Backlog of trucks at U.S.-Mexico border could impact meat, produce supply chains

ORANGE COUNTY, Fla. — Some of your favorite groceries could be a little harder to find next week due to a backlog of trucks along the U.S.-Mexico border.


Trucks carrying meat and produce are stuck in park, further stretching a supply chain impacted by the pandemic.

Trucks are stopped for miles near the Pharr, Texas border crossing. It’s part backlog, part protest after Gov. Greg Abbott ordered all trucks to be inspected by state authorities after getting past border patrol.

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Florida’s agricultural industry has been shrinking since the early 2000s. Now, Mexican-grown fruit and vegetables can be found in every store, including strawberries, peppers, cucumbers and tomatoes.

University of South Florida professor Seckin Ozkul said some products like meat and produce may be scarce for a few weeks, but he doesn’t expect disruptions to last beyond April.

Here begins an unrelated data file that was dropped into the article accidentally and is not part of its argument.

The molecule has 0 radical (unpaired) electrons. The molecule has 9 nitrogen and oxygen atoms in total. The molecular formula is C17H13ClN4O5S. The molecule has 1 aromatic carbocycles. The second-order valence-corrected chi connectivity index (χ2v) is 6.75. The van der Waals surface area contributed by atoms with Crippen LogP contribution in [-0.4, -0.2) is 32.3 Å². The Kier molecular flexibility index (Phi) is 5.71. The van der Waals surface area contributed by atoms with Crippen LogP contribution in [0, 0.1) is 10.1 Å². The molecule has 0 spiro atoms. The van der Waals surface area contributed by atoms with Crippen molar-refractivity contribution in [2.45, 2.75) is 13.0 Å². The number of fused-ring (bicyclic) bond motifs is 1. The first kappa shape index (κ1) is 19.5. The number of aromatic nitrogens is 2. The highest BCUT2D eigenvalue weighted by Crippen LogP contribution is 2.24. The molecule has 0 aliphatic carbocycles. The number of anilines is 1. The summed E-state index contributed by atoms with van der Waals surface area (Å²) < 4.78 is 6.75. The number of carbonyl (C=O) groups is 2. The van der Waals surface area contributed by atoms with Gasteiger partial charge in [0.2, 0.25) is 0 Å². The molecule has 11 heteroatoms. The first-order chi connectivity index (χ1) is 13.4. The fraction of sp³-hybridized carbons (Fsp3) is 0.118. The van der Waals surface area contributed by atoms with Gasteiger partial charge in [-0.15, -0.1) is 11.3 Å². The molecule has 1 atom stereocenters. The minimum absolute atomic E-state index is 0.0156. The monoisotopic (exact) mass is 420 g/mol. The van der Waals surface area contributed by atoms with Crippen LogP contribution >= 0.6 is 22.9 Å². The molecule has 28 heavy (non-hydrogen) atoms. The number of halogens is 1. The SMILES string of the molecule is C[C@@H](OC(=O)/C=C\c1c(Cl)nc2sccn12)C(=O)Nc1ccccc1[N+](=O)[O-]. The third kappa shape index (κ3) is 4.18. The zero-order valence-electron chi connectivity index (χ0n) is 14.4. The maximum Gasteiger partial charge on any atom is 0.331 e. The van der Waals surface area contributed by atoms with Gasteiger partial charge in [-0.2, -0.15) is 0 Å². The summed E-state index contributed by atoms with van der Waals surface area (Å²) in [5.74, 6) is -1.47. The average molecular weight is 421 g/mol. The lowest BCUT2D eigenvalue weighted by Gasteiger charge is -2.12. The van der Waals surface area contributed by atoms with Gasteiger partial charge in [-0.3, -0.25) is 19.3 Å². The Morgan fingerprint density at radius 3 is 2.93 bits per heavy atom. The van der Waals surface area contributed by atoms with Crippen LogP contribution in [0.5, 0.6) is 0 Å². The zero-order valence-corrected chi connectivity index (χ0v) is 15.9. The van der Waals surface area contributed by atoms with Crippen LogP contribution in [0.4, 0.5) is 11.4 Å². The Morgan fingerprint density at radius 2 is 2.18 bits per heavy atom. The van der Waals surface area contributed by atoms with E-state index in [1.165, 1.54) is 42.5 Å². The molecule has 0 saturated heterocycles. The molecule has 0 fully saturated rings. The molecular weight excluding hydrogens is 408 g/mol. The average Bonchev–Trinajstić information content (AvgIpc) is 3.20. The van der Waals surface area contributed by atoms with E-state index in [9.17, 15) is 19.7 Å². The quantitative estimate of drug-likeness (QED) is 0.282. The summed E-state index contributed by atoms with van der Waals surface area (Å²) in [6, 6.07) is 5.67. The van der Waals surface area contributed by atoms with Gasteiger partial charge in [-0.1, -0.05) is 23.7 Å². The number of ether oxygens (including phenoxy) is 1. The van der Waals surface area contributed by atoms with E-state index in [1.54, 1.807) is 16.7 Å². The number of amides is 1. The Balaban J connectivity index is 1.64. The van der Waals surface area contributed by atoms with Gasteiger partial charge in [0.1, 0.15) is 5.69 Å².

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In addition to the backtracking already happening, Florida gets some of its products through its ports instead of over land, and suppliers can always move more by sea.

Ozkul said he’s optimistic for another reason. Many shippers have dealt with stress for the past two years. He said adjustments have already been made to stock more inventory in the U.S. in case of shortfalls. Also, he said, many of the pandemic-related backlogs are beginning to clear.

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Adam Poulisse, WFTV.com

Adam Poulisse joined WFTV in November 2019.